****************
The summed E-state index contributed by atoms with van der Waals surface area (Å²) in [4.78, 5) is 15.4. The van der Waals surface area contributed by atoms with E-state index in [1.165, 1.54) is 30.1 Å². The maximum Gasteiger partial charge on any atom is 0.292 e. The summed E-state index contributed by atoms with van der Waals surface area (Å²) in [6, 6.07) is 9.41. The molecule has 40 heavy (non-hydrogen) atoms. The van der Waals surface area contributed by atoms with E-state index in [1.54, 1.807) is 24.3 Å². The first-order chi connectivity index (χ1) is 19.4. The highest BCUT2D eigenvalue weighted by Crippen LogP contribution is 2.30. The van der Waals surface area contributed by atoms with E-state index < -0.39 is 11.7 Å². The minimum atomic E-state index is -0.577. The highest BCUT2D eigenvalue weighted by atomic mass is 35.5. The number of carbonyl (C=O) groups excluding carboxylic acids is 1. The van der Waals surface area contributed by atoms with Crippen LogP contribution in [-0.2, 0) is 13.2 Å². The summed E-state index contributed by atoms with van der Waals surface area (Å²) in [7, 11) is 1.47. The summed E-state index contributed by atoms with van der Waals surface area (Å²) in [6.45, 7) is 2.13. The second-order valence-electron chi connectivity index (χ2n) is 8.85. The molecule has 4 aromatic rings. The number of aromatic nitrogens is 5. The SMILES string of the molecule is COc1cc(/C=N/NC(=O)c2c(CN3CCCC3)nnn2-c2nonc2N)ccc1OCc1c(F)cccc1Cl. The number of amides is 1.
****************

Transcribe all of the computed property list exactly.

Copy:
The summed E-state index contributed by atoms with van der Waals surface area (Å²) in [4.78, 5) is 15.4. The van der Waals surface area contributed by atoms with E-state index in [1.165, 1.54) is 30.1 Å². The maximum Gasteiger partial charge on any atom is 0.292 e. The summed E-state index contributed by atoms with van der Waals surface area (Å²) in [6, 6.07) is 9.41. The molecule has 40 heavy (non-hydrogen) atoms. The van der Waals surface area contributed by atoms with E-state index in [1.54, 1.807) is 24.3 Å². The first-order chi connectivity index (χ1) is 19.4. The highest BCUT2D eigenvalue weighted by Crippen LogP contribution is 2.30. The van der Waals surface area contributed by atoms with E-state index < -0.39 is 11.7 Å². The minimum atomic E-state index is -0.577. The highest BCUT2D eigenvalue weighted by atomic mass is 35.5. The number of carbonyl (C=O) groups excluding carboxylic acids is 1. The van der Waals surface area contributed by atoms with Crippen LogP contribution in [-0.2, 0) is 13.2 Å². The summed E-state index contributed by atoms with van der Waals surface area (Å²) in [7, 11) is 1.47. The summed E-state index contributed by atoms with van der Waals surface area (Å²) in [6.45, 7) is 2.13. The second-order valence-electron chi connectivity index (χ2n) is 8.85. The molecule has 4 aromatic rings. The number of aromatic nitrogens is 5. The SMILES string of the molecule is COc1cc(/C=N/NC(=O)c2c(CN3CCCC3)nnn2-c2nonc2N)ccc1OCc1c(F)cccc1Cl. The number of amides is 1.